In spite of the budding interest in hybrids, many believe them to be simply transitional as green automotive technology evolves. For example, advancements in the battery storage capacity of electric cars continue and hydrogen-powered vehicles are in development. Ford and GM have chosen to focus on flexible-fuel vehicles that run on E85 fuel—85 percent ethanol and 15 percent gas—or pure gasoline. Ethanol-based fuel (distilled from corn and grain) emits less pollution than gasoline but currently faces limited availability in the US.
Tax breaks and subsidies
Federal tax rebates
Federal tax credits based on fuel economy advancements make the purchase of hybrid vehicles a more economically viable option to consumers by offsetting their high costs. US car buyers purchasing new-model gas-electric hybrids or cars that use alternative fuels are eligible for the Alternative Motor Vehicle Credit. The credits vary from $450 to $3,000, depending on which quarter the vehicle is purchased. Tax credits begin to phase out after the 60,000 vehicle of each model is sold. For specific information, see the Internal Revenue Service’s document on Hybrid Cars and Alternative Fuel Vehicles.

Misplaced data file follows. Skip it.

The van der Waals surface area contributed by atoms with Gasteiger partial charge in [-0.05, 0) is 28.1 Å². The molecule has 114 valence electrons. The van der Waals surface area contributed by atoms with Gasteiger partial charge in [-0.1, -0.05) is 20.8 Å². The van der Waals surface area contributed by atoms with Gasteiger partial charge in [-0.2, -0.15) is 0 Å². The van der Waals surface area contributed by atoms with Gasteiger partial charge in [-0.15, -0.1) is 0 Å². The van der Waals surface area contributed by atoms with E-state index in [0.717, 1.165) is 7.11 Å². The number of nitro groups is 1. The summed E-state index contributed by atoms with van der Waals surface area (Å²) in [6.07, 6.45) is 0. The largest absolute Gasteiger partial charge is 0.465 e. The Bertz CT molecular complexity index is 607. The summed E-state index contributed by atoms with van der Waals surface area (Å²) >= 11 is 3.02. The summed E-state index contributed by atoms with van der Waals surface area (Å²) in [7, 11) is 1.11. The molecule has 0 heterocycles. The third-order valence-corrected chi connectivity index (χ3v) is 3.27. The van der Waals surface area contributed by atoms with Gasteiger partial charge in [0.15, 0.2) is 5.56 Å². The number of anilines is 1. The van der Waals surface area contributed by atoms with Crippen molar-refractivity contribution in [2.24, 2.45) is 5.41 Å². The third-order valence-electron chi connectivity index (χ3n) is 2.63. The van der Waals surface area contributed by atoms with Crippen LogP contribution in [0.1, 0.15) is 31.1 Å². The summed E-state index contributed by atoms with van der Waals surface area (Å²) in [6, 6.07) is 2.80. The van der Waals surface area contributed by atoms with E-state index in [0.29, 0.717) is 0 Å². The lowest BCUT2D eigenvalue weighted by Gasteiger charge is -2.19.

Other benefits and breaks
Alongside federal tax rebates, 36 states offer various incentives to consumers who purchase hybrid vehicles. For example, New York State offers a $2,000 income tax credit and a partial refund of sales tax paid upon purchase to buyers of “qualified hybrid vehicles.” For more state-by-state hybrid incentives—including those allowing solo hybrid drivers to use high-occupancy vehicle (HOV, also know as carpool) lanes see HybridCenter.org.
In response to the nascent, eco-benevolent hybrid movement, cities like Los Angeles and Albuquerque permit hybrid drivers to park gratis in paid meter parking spots, and in October, 2006, Baltimore passed a measure that would allow hybrid owners to pay discount rates at select city parking garages.